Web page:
Tukur Buratai, chief of army staff, says President Muhammadu Buhari approved ‘operation positive identification’ scheduled to commence on Friday.
Buratai said this on Thursday when he appeared before the house of representatives committee investigating the operation.
The planned operation scheduled to commence on November 1 through December 23, 2019, would require citizens to move about with a means of identification.
Owing to the outrage over the operation, the house of representatives asked the military to put it on hold and directed its committee on army to investigate it.
At the committee’s meeting in Abuja, Buratai, who was represented by Usman Muhammed, chief of civil-military affairs at the Nigerian army, said the president and minister of defence are in support of the operation.
He said the exercise, first launched in the north-east in September, is being extended nationwide to intercept Boko Haram insurgents who had relocated from their enclaves to other parts of the country.
He, however, denied claims that the operation would involve deployment of troops into communities across the country, adding that it is a “special operation fused into ongoing operations”.
He said it is an intelligence-based operation to intercept insurgents and other “criminal elements” relocating from the north-east to other parts of the country.
Abdulrazak Namdaz, the committee chairman, expressed reservations over the operation which he said is not within the scope of the army but other security agencies like the police and immigration.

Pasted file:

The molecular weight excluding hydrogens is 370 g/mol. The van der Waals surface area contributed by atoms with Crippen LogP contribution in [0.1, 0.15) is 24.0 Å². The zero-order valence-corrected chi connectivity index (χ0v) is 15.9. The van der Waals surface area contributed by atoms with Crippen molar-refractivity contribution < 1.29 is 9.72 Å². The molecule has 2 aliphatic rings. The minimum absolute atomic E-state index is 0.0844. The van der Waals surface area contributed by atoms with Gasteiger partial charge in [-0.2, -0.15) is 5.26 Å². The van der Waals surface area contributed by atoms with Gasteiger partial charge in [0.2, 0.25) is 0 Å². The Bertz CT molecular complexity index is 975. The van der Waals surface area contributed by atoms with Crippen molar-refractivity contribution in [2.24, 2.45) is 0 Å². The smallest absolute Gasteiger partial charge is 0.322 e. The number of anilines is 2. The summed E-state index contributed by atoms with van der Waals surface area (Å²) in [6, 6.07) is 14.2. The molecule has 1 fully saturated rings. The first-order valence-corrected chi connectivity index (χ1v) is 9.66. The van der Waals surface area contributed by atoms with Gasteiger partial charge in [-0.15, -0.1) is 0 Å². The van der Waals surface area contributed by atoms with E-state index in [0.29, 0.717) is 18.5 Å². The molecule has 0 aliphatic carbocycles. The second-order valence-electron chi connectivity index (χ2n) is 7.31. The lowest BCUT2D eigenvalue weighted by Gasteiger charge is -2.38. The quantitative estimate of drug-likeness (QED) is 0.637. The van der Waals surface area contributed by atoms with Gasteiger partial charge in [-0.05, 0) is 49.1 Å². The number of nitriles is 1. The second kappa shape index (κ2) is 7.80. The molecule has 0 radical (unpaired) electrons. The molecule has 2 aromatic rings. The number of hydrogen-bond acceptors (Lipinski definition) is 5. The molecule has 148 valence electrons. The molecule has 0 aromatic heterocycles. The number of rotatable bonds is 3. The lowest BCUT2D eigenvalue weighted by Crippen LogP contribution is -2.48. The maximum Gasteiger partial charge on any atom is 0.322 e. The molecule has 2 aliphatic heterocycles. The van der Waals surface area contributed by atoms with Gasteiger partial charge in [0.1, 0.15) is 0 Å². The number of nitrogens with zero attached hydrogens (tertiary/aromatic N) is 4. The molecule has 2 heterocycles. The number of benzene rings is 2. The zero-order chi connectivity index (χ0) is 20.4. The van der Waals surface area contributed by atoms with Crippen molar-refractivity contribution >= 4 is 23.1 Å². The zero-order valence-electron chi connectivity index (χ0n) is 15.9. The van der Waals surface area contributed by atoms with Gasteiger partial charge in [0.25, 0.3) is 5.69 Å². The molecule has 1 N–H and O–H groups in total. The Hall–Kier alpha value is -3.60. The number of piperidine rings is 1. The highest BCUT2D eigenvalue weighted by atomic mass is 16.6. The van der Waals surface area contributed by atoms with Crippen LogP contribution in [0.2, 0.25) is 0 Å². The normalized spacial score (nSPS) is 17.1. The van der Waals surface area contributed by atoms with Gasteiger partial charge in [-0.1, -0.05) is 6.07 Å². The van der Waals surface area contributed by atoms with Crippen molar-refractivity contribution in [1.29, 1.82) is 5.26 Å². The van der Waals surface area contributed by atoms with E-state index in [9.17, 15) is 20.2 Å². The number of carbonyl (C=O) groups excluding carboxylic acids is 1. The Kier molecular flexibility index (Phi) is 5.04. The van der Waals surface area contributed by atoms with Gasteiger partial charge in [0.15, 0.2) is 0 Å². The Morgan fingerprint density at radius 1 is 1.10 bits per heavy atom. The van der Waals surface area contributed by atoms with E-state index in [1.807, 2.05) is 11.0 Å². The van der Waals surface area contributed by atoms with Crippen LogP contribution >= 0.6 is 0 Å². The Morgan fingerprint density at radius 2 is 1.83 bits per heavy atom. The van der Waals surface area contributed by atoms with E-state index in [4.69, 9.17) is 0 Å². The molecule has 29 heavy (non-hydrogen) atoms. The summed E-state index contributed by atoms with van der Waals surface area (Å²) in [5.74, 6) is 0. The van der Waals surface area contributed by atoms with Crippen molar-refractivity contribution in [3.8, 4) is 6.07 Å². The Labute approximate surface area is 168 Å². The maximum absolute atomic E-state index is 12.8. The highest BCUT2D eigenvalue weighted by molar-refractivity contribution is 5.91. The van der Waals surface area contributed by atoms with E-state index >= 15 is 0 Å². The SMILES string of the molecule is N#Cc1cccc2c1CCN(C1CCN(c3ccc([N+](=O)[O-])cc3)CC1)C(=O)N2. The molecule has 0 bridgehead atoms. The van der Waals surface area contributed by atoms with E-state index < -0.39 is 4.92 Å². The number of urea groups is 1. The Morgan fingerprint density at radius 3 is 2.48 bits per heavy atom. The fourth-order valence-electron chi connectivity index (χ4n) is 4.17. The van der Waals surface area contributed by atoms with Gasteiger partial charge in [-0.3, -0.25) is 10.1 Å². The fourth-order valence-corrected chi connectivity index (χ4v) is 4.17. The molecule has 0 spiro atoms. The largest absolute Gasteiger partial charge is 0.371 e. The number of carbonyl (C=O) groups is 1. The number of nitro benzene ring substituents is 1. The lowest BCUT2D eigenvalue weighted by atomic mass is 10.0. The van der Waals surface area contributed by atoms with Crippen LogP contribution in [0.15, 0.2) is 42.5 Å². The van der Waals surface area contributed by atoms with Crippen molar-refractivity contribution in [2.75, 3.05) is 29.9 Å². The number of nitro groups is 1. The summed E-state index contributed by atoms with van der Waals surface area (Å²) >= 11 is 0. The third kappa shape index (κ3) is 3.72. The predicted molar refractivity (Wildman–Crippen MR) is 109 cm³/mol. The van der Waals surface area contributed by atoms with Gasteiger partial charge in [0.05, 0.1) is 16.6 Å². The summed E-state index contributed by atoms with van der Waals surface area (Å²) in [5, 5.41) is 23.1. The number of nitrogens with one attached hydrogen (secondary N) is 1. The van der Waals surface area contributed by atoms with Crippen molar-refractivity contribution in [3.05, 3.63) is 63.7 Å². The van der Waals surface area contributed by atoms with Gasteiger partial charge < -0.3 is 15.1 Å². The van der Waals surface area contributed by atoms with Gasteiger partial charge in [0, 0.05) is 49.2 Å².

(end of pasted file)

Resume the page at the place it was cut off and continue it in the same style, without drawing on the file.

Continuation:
He added: “It cannot take effect from tomorrow (Friday). We have actually told them that this thing requires sensitisation, will require a lot of media work, press conferences and Nigerians need to be fully informed; we will talk to relevant authorities to see that this thing is shifted in terms of identification.”
FALANA: ARMY TAKING OVER POLICE DUTIES
In a suit filed before a federal high court in Lagos in which Abubakar Malawi, minister of justice, was joined as a co-defendant, Femi Falana, senior advocate of Nigeria, sought an order stopping the army from proceeding with the operation.
He argued the operation is “unconstitutional, illegal, null and void” and asked the court to declare that the army is not empowered to take over police duties.
He said while the constitution empowers the president to deploy the armed forces for the suppression of insurrection and acting in aid of civil authorities, “there is no insurrection in every part of the country which the Nigeria police cannot contain to warrant the deployment of armed troops all over the country”.